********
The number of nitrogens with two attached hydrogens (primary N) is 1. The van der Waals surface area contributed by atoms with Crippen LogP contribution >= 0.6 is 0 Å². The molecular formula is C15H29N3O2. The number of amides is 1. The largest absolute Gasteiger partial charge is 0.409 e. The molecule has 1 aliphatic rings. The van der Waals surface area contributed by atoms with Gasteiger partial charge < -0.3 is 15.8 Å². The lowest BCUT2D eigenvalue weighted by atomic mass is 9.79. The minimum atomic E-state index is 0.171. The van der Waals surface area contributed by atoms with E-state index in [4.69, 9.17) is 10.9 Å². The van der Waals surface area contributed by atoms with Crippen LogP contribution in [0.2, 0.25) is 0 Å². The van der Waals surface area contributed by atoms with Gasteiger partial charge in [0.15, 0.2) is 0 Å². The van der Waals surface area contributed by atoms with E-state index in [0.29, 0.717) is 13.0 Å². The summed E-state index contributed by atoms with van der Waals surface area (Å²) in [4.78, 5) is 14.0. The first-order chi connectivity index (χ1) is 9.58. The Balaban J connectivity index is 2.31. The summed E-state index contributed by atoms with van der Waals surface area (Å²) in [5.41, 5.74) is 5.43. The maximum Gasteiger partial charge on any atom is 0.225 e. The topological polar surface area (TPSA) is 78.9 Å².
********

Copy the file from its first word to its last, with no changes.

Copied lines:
The number of nitrogens with two attached hydrogens (primary N) is 1. The van der Waals surface area contributed by atoms with Crippen LogP contribution >= 0.6 is 0 Å². The molecular formula is C15H29N3O2. The number of amides is 1. The largest absolute Gasteiger partial charge is 0.409 e. The molecule has 1 aliphatic rings. The van der Waals surface area contributed by atoms with Gasteiger partial charge < -0.3 is 15.8 Å². The lowest BCUT2D eigenvalue weighted by atomic mass is 9.79. The minimum atomic E-state index is 0.171. The van der Waals surface area contributed by atoms with E-state index in [4.69, 9.17) is 10.9 Å². The van der Waals surface area contributed by atoms with Crippen LogP contribution in [0.2, 0.25) is 0 Å². The van der Waals surface area contributed by atoms with Gasteiger partial charge in [0.15, 0.2) is 0 Å². The van der Waals surface area contributed by atoms with E-state index in [0.29, 0.717) is 13.0 Å². The summed E-state index contributed by atoms with van der Waals surface area (Å²) in [4.78, 5) is 14.0. The first-order chi connectivity index (χ1) is 9.58. The Balaban J connectivity index is 2.31. The summed E-state index contributed by atoms with van der Waals surface area (Å²) in [5.41, 5.74) is 5.43. The maximum Gasteiger partial charge on any atom is 0.225 e. The topological polar surface area (TPSA) is 78.9 Å².